And yes, I have a menorah, and we light it (almost) every night of Hannukah. And yes, Ethan has a dreidel even (although it was given to me as a party favor). And yes, I made "star of David" sugar cookies for our holiday cookie swap. I've done everything shy of dressing up like the Hannukah Armadillo and trying to explain the Macabees to Ethan (perhaps I should lay off the Friends repeats, no?)
My parents and uncle were here for Ethan's third Chrismukkah, which accounts for my absence on the interwebs (which is garbage because a couple years ago I totally managed to blog every day of November, including the entire Thanksgiving trip to my parents' house--so let's just be honest and say I'm a lazy, lazy blogger). They arrived a few days before Hannukah and left on Christmas morning; apparently short security lines at the airport on Christmas day is in the fine print of G-d's covenant of the Chosen People.
Ethan was adequately amazed by his loot this year. There were many cars, an introduction to Legos and scooters, and the blossoming photographic skills demonstrated in the previous entry were encouraged by the purchase of his very own digital camera, toddler-style. Melisss & Doug, Disney and Step2 all made an appearance.
I'm not sure how other toddlers deal with opening gifts, but this particular model seems to have the need to play exhaustively with each and every toy, as it is opened, before moving on to the next present. This means that present opening was an all-day affair for us. We thought if we let Ethan open his presents around 11am, he would have HOURS to whip himself into a lather going from one toy to the next and then by his bedtime, he'd be spent, go to bed easily and then the adults could exchange their gifts.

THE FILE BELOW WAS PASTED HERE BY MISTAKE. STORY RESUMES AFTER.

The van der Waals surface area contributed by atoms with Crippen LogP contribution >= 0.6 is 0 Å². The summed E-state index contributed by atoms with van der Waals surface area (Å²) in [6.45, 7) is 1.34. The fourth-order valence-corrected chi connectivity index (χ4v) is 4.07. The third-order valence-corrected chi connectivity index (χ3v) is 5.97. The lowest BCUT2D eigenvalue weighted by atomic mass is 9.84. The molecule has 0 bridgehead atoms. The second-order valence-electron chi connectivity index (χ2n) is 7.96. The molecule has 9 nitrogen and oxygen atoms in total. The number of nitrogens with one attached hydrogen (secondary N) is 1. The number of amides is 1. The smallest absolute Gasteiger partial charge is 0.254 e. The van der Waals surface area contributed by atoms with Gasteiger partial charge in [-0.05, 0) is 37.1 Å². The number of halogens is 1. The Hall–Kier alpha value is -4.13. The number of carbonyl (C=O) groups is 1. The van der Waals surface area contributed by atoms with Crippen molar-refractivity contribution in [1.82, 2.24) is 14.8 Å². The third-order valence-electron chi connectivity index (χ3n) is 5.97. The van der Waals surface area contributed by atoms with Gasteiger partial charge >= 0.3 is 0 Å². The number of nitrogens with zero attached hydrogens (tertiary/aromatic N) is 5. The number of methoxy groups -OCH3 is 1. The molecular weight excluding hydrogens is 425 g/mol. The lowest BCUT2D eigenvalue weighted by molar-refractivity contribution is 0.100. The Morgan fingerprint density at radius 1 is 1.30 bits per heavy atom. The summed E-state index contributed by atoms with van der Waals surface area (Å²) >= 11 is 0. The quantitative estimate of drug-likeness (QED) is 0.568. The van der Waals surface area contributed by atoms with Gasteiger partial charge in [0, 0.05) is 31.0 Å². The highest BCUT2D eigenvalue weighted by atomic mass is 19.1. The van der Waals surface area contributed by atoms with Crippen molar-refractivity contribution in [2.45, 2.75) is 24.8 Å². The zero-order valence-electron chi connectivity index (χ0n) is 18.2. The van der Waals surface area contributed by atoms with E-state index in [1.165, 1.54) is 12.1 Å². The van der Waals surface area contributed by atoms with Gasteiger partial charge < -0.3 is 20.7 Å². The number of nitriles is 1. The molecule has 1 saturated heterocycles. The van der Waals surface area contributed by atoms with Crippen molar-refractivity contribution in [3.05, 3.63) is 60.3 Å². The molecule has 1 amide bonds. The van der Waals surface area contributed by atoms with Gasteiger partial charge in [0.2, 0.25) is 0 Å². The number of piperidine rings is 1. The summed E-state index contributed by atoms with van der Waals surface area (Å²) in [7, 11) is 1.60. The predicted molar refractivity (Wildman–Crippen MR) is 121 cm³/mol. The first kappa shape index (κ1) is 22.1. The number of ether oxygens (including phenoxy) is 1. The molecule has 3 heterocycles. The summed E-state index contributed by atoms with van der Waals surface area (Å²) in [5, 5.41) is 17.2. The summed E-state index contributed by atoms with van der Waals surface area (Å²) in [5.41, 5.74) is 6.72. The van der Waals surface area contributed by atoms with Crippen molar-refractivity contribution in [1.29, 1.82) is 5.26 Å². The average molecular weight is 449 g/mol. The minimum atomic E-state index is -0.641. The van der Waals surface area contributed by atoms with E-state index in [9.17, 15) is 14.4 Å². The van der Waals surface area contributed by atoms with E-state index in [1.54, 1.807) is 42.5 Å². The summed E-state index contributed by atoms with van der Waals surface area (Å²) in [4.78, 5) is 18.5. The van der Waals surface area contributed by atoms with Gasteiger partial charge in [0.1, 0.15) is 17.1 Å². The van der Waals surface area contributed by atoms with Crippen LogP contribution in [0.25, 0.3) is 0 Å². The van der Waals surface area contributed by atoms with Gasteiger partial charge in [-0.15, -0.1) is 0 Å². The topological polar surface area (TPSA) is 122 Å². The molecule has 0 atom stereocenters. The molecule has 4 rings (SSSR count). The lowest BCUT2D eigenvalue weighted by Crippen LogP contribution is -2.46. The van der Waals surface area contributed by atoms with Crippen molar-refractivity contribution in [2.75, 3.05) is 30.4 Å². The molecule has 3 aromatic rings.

Not so much. Ethan started opening presents at 11am, and finished sometime around 5:30. He stopped only because it was time to eat dinner (of which he ate 2 pieces of challah and a bite of carrot). He went to bed that night saying, "I want another present" and we promised him he could open more tomorrow; this was true because he'd only gotten through half of his presents during that 5.5 hour stretch. I assure you it's not because we bought every item in Toys R Us; he simply had to become bestest friends with each toy as they came out of their wrapping.
We tried to take advantage of the culture LA has to offer (it really isn't all fake boobs and Uggs--but it mostly is). I showed my family the LACMA and the Getty, in both of which we were followed around by security like teenagers at the mall. Either we looked like scheming art thieves (erm, unlikely), or the security guards were afraid Ethan was going to put his toddlery fingers all over the 17th century masterpieces. All around good times.
We had much better luck at the Long Beach aquarium, where the masterpieces are behind thick glass which has been rendered perma-smudged by the countless grubby-fingered toddlers who have tapped on the aquarium trying to get Nemo's attention, or mushed their noses against the glass to get a better view of an eel hiding in the coral. No cranky blue-coated sour-puss room monitors there.
A little photo montage is perhaps in order.
and in an unprecedented feat of sleeping prowess, stayed asleep through the car-to-stroller transfer. I used to dream of this day and now it is here.